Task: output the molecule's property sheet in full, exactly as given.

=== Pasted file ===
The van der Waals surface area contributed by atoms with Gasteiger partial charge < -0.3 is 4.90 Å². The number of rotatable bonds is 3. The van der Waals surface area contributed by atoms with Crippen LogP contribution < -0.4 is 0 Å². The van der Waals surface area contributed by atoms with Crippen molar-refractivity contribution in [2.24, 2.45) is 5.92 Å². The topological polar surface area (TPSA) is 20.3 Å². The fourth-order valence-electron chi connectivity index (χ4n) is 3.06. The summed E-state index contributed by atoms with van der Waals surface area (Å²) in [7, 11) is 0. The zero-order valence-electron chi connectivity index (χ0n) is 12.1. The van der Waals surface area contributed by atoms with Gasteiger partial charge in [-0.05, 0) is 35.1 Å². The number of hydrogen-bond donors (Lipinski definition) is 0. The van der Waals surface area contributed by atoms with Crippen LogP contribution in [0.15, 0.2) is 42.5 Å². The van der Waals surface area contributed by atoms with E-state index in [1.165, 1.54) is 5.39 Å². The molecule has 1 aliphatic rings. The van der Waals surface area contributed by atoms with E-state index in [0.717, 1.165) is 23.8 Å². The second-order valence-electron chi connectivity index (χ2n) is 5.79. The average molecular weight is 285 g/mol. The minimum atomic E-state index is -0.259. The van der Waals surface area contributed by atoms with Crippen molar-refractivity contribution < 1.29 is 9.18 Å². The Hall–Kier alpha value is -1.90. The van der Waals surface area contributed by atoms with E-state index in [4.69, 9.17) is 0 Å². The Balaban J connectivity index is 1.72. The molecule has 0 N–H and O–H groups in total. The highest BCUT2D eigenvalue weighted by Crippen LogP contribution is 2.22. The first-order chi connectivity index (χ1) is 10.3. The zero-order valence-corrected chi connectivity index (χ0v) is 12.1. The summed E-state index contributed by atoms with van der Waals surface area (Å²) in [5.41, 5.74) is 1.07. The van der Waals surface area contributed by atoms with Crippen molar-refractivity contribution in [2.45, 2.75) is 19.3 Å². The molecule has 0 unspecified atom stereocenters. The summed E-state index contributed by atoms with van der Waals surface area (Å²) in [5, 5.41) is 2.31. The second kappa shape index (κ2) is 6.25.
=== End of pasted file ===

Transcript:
The van der Waals surface area contributed by atoms with Gasteiger partial charge < -0.3 is 4.90 Å². The number of rotatable bonds is 3. The van der Waals surface area contributed by atoms with Crippen LogP contribution < -0.4 is 0 Å². The van der Waals surface area contributed by atoms with Crippen molar-refractivity contribution in [2.24, 2.45) is 5.92 Å². The topological polar surface area (TPSA) is 20.3 Å². The fourth-order valence-electron chi connectivity index (χ4n) is 3.06. The summed E-state index contributed by atoms with van der Waals surface area (Å²) in [7, 11) is 0. The zero-order valence-electron chi connectivity index (χ0n) is 12.1. The van der Waals surface area contributed by atoms with Gasteiger partial charge in [-0.05, 0) is 35.1 Å². The number of hydrogen-bond donors (Lipinski definition) is 0. The van der Waals surface area contributed by atoms with Crippen LogP contribution in [0.15, 0.2) is 42.5 Å². The van der Waals surface area contributed by atoms with E-state index in [1.165, 1.54) is 5.39 Å². The molecule has 1 aliphatic rings. The van der Waals surface area contributed by atoms with E-state index in [0.717, 1.165) is 23.8 Å². The second-order valence-electron chi connectivity index (χ2n) is 5.79. The average molecular weight is 285 g/mol. The minimum atomic E-state index is -0.259. The van der Waals surface area contributed by atoms with Crippen molar-refractivity contribution < 1.29 is 9.18 Å². The Hall–Kier alpha value is -1.90. The van der Waals surface area contributed by atoms with E-state index in [4.69, 9.17) is 0 Å². The Balaban J connectivity index is 1.72. The molecule has 0 N–H and O–H groups in total. The highest BCUT2D eigenvalue weighted by Crippen LogP contribution is 2.22. The first-order chi connectivity index (χ1) is 10.3. The zero-order valence-corrected chi connectivity index (χ0v) is 12.1. The summed E-state index contributed by atoms with van der Waals surface area (Å²) in [5.41, 5.74) is 1.07. The van der Waals surface area contributed by atoms with Crippen molar-refractivity contribution in [2.45, 2.75) is 19.3 Å². The molecule has 0 unspecified atom stereocenters. The summed E-state index contributed by atoms with van der Waals surface area (Å²) in [5, 5.41) is 2.31. The second kappa shape index (κ2) is 6.25.